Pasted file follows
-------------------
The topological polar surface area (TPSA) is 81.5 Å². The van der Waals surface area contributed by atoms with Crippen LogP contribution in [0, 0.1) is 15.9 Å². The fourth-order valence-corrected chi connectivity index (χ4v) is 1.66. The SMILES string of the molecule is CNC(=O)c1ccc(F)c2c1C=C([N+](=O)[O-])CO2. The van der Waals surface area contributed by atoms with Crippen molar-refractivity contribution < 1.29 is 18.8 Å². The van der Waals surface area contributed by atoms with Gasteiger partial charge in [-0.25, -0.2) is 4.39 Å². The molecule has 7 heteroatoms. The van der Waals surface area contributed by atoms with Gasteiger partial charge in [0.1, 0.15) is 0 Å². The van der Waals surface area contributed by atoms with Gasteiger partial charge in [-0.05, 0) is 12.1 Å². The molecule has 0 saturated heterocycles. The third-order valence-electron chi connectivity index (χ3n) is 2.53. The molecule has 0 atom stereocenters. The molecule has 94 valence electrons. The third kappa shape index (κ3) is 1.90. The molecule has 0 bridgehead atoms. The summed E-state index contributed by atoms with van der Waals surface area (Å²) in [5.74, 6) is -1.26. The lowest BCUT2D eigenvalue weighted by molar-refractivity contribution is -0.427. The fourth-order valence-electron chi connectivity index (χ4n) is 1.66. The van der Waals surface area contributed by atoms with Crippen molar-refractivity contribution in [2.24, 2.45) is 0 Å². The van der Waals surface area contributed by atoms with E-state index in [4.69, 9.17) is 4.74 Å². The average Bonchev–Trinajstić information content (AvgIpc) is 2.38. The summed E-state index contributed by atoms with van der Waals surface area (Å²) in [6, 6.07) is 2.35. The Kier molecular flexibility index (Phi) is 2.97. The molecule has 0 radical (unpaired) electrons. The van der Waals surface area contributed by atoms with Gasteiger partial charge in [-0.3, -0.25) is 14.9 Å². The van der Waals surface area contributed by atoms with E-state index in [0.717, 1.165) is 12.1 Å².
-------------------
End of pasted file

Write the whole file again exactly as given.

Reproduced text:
The topological polar surface area (TPSA) is 81.5 Å². The van der Waals surface area contributed by atoms with Crippen LogP contribution in [0, 0.1) is 15.9 Å². The fourth-order valence-corrected chi connectivity index (χ4v) is 1.66. The SMILES string of the molecule is CNC(=O)c1ccc(F)c2c1C=C([N+](=O)[O-])CO2. The van der Waals surface area contributed by atoms with Crippen molar-refractivity contribution < 1.29 is 18.8 Å². The van der Waals surface area contributed by atoms with Gasteiger partial charge in [-0.25, -0.2) is 4.39 Å². The molecule has 7 heteroatoms. The van der Waals surface area contributed by atoms with Gasteiger partial charge in [0.1, 0.15) is 0 Å². The van der Waals surface area contributed by atoms with Gasteiger partial charge in [-0.05, 0) is 12.1 Å². The molecule has 0 saturated heterocycles. The third-order valence-electron chi connectivity index (χ3n) is 2.53. The molecule has 0 atom stereocenters. The molecule has 94 valence electrons. The third kappa shape index (κ3) is 1.90. The molecule has 0 bridgehead atoms. The summed E-state index contributed by atoms with van der Waals surface area (Å²) in [5.74, 6) is -1.26. The lowest BCUT2D eigenvalue weighted by molar-refractivity contribution is -0.427. The fourth-order valence-electron chi connectivity index (χ4n) is 1.66. The van der Waals surface area contributed by atoms with Crippen molar-refractivity contribution in [2.24, 2.45) is 0 Å². The van der Waals surface area contributed by atoms with E-state index in [4.69, 9.17) is 4.74 Å². The average Bonchev–Trinajstić information content (AvgIpc) is 2.38. The summed E-state index contributed by atoms with van der Waals surface area (Å²) in [6, 6.07) is 2.35. The Kier molecular flexibility index (Phi) is 2.97. The molecule has 0 radical (unpaired) electrons. The van der Waals surface area contributed by atoms with Gasteiger partial charge in [-0.3, -0.25) is 14.9 Å². The van der Waals surface area contributed by atoms with E-state index in [0.717, 1.165) is 12.1 Å².